Last night I watched a YouTube of Isabel speaking to the Harvard Book Club, and it was revelatory and very funny. She told of how, when she told her agent she was thinking of retiring, the agent suggested she instead collaborate with her husband, mystery writer Willie Gordon, on a crime thriller. "A bad idea," she realized, when -- after three months of frustrating conversations -- she was ready to begin writing on January 8, the day she begins all of her novels. ("It was the day in 1981 that I sat down to write my dying grandfather a letter which became the manuscript of my first novel, The House of the Spirits," note: It became an international bestseller, a movie, was translated into 35 languages and set her on the path to being the most widely-read Spanish-language author.)
Only her husband was procrastinating and she realized she was on her own, so she began writing Ripper herself. "Someone told me that I had to open a murder story with a murder, so I did," she said. The murder in question is a school custodian found dead and mutiliated in a gym. Amanda, a senior in high school ready to enter MIT in the fall, enlists the support of her five Ripper cohorts to examine the details of the crime. Which is followed by a second, then a third gruesome murder, all examined in detail by the young people as well as the police and public. The kids intuitively realize that the three killings are somehow connected and we have a serial killer. But things take a wild turn when her mother, Indiana, looks to be the next victim. "Mom is still alive, but she's going to be murdered at midnight on Good Friday," is the opening line of the book. The suspense heightens near the end as we hear some passages in the voice of the killer, who desecrates his victim's bodies post-mortem. Bu Allende's wit and wisdom balance this out, and I love the way Amanda and her grandfather say goodbye to each other, she playfully, "You love me, Grandpa?" "Nope." "Me neither."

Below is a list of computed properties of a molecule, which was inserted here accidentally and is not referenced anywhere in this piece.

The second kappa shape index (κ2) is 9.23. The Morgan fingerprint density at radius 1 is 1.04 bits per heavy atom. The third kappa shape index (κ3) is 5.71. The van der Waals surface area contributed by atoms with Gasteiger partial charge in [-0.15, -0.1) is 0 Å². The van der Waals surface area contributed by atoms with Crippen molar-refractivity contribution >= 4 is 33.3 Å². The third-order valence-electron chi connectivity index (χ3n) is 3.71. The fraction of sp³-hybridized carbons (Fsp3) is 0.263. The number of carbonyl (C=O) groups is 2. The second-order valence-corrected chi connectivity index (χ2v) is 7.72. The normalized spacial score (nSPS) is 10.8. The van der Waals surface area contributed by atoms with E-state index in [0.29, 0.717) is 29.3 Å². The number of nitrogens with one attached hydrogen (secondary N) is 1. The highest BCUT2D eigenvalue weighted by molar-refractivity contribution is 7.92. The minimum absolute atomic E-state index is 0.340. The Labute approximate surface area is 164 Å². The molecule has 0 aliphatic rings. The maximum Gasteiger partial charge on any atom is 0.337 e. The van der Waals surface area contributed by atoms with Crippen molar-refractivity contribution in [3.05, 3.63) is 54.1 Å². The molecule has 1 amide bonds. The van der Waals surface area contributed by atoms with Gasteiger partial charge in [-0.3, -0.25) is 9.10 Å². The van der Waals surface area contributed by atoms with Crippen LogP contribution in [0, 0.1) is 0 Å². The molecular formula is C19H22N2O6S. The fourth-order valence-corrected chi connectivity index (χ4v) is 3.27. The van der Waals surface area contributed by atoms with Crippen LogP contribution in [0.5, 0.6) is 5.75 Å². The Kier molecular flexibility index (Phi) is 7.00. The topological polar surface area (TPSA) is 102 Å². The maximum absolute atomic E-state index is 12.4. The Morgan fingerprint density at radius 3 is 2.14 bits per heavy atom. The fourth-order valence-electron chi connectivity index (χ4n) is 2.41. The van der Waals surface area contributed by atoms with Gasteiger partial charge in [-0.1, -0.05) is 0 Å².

As Isabel said, she read many of the dark Scandinavian crime novels which have become so popular of late (Girl With the Dragon Tattoo) before proceeding. Isabel told her book club listeners that the novel -- like all of her books -- was written in Spanish, came out first in Spain and South America to much acclaim-and was published in English last month. "It was a lot of fun to write," she concluded, and I must add it is a lot of fun to read. As the New York Times concluded: "One by one the characters take their places on a canvas so crowded with life that even death seems to melt into the background." Yes, this is a wonderful, ripsnorting tale by an authentic story-telling genius. And I can't wait to see the movie.